The Nissan Motor Company has produced its 150 millionth vehicle.
Established in 1933, Nissan is based in Yokohama Japan and sells vehicles world-wide. The US, China, Mexico and the UK lead Nissan’s sales, and Australia has contributed to producing over 1.6 million of these vehicles, including 806,432 of the 50 million cars sold since the start of 2005.
Nissan held about 6 per cent market share of passenger and commercial new vehicle sales in New Zealand in 2016, selling 11,219 that year.
The Nissan Motor Company has its origins in the pre-war Japanese Empire, being one of the members of the “zaubatsu”, a group of business that dominated the Japanese economy from the late 1800s to the end of World War Two.
In 1914, the company produced its first car. Named DAT, the car’s name was an an acronym of the first letter of each of its investor’s surnames. The DAT was followed by the smaller DATSON (son of DAT) Type 11.
Nissan were the first manufacturer to produce cars in New Zealand, when they sold under the Datsun brand.
They built cars in Mount Wellington from March 1963, and until the company built its own permanent plant in South Auckland in the late 1970s, Nissans were assembled all over New Zealand.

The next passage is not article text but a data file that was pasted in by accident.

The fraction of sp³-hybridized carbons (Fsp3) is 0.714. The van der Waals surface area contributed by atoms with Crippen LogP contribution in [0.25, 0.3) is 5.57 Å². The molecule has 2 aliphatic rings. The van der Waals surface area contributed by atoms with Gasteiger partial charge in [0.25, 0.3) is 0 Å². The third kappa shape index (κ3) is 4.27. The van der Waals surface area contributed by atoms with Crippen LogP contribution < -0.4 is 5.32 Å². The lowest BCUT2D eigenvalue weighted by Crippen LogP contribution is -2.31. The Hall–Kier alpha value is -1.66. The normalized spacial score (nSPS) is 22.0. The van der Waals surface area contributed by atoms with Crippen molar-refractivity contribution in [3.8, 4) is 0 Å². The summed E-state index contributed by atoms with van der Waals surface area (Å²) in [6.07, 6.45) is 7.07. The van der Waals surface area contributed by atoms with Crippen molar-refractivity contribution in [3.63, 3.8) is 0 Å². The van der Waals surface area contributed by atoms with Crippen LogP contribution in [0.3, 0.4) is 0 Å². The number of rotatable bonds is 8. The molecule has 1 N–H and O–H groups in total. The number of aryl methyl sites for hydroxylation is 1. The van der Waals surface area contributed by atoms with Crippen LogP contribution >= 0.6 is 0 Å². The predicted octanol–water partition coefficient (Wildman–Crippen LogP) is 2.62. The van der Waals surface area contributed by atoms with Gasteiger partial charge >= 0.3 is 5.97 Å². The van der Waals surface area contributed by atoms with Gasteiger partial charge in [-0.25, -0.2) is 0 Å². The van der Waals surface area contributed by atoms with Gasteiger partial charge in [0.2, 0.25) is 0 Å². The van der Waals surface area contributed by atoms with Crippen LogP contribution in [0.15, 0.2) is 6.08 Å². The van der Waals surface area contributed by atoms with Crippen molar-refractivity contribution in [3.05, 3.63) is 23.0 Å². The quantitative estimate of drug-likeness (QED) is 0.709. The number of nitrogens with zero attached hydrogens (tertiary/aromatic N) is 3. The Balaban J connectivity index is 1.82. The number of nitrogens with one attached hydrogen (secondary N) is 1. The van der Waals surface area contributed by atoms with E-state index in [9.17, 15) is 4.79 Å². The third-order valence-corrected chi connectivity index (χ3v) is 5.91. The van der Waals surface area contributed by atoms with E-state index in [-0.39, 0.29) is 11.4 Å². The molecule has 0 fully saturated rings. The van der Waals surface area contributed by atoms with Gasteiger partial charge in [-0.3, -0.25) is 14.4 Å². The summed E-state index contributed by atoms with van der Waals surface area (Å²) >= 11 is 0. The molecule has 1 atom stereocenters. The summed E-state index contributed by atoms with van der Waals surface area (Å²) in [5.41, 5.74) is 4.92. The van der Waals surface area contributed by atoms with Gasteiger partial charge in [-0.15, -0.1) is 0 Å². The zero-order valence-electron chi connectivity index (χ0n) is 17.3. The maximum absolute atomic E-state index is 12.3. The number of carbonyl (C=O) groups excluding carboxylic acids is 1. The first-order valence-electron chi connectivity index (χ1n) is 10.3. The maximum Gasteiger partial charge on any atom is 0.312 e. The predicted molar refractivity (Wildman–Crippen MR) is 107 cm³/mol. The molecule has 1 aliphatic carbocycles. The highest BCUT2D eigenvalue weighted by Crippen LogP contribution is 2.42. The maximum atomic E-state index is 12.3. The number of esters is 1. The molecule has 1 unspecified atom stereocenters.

Nissans were manufactured by NZ Motor Bodies in Mt Wellington, Campbell Industries in Thames, Motor Holdings, Waitara and Todd Motors Porirua. Nissan also owned a plant in Mt Roskill, Auckland and commercial vehicle plants in Glen Innes and Mangere.
Nissan closed its last plant in New Zealand in 1998, but retains plants in North America and Mexico, Europe, Asia, Oceania, Latin America & Caribbean, the Middle East and Gulf States, and Africa.
Today, Nissan is a global full-line vehicle manufacturer that sells more than 60 models under the Nissan, Infiniti and Datsun brands.
Nissan produces the all electric Leaf, which has become a best-selling electric vehicle both globally and in New Zealand. The Leaf’s ancestry can be traced all the way back to 1947, when the Japanese government encouraged auto makers to produce electric powered cars, due to oil shortages caused by World War Two.
This resulted in the Tama Electric Car, which went on to succeeded in bettering its catalog specifications in government performance tests, with a cruising range of 96.3km, and a top speed of 35.2kmh. It was widely used as a taxi and a cargo vehicle.
Nissan is currently operating in six regions: ASEAN & Oceania; Africa, Middle East & India; China; Europe; Latin America and North America, and has a global workforce of 247,500.
In fiscal year 2015, the company sold more than 5.4 million vehicles globally, and generated revenue of ¥12.19 trillion, about $160 million NZD.
The company has been partnered with French manufacturer Renault under the Renault-Nissan Alliance since March 1999.